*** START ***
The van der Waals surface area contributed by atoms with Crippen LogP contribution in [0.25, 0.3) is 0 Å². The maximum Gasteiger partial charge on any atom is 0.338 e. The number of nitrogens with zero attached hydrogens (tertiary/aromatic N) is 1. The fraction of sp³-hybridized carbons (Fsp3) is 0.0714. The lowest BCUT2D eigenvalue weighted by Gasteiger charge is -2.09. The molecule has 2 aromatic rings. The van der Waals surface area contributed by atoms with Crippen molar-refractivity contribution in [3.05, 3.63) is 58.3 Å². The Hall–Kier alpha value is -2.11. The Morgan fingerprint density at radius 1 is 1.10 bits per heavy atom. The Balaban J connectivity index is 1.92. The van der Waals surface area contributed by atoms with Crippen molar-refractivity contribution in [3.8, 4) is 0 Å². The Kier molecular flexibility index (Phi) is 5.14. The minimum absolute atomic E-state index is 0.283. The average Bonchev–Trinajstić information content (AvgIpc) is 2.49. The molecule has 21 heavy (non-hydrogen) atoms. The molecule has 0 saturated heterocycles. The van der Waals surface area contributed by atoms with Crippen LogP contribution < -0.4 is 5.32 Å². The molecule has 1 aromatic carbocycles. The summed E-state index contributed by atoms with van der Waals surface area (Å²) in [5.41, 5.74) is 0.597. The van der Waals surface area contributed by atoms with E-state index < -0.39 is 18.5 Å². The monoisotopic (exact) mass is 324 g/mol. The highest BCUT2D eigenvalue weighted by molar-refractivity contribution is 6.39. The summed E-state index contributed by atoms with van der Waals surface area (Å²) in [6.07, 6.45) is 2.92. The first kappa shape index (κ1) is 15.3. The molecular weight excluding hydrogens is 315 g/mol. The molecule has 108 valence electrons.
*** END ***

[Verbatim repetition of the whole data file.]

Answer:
The van der Waals surface area contributed by atoms with Crippen LogP contribution in [0.25, 0.3) is 0 Å². The maximum Gasteiger partial charge on any atom is 0.338 e. The number of nitrogens with zero attached hydrogens (tertiary/aromatic N) is 1. The fraction of sp³-hybridized carbons (Fsp3) is 0.0714. The lowest BCUT2D eigenvalue weighted by Gasteiger charge is -2.09. The molecule has 2 aromatic rings. The van der Waals surface area contributed by atoms with Crippen molar-refractivity contribution in [3.05, 3.63) is 58.3 Å². The Hall–Kier alpha value is -2.11. The Morgan fingerprint density at radius 1 is 1.10 bits per heavy atom. The Balaban J connectivity index is 1.92. The van der Waals surface area contributed by atoms with Crippen molar-refractivity contribution in [3.8, 4) is 0 Å². The Kier molecular flexibility index (Phi) is 5.14. The minimum absolute atomic E-state index is 0.283. The average Bonchev–Trinajstić information content (AvgIpc) is 2.49. The molecule has 21 heavy (non-hydrogen) atoms. The molecule has 0 saturated heterocycles. The van der Waals surface area contributed by atoms with Crippen LogP contribution < -0.4 is 5.32 Å². The molecule has 1 aromatic carbocycles. The summed E-state index contributed by atoms with van der Waals surface area (Å²) in [5.41, 5.74) is 0.597. The van der Waals surface area contributed by atoms with E-state index < -0.39 is 18.5 Å². The monoisotopic (exact) mass is 324 g/mol. The highest BCUT2D eigenvalue weighted by molar-refractivity contribution is 6.39. The summed E-state index contributed by atoms with van der Waals surface area (Å²) in [6.07, 6.45) is 2.92. The first kappa shape index (κ1) is 15.3. The molecular weight excluding hydrogens is 315 g/mol. The molecule has 108 valence electrons.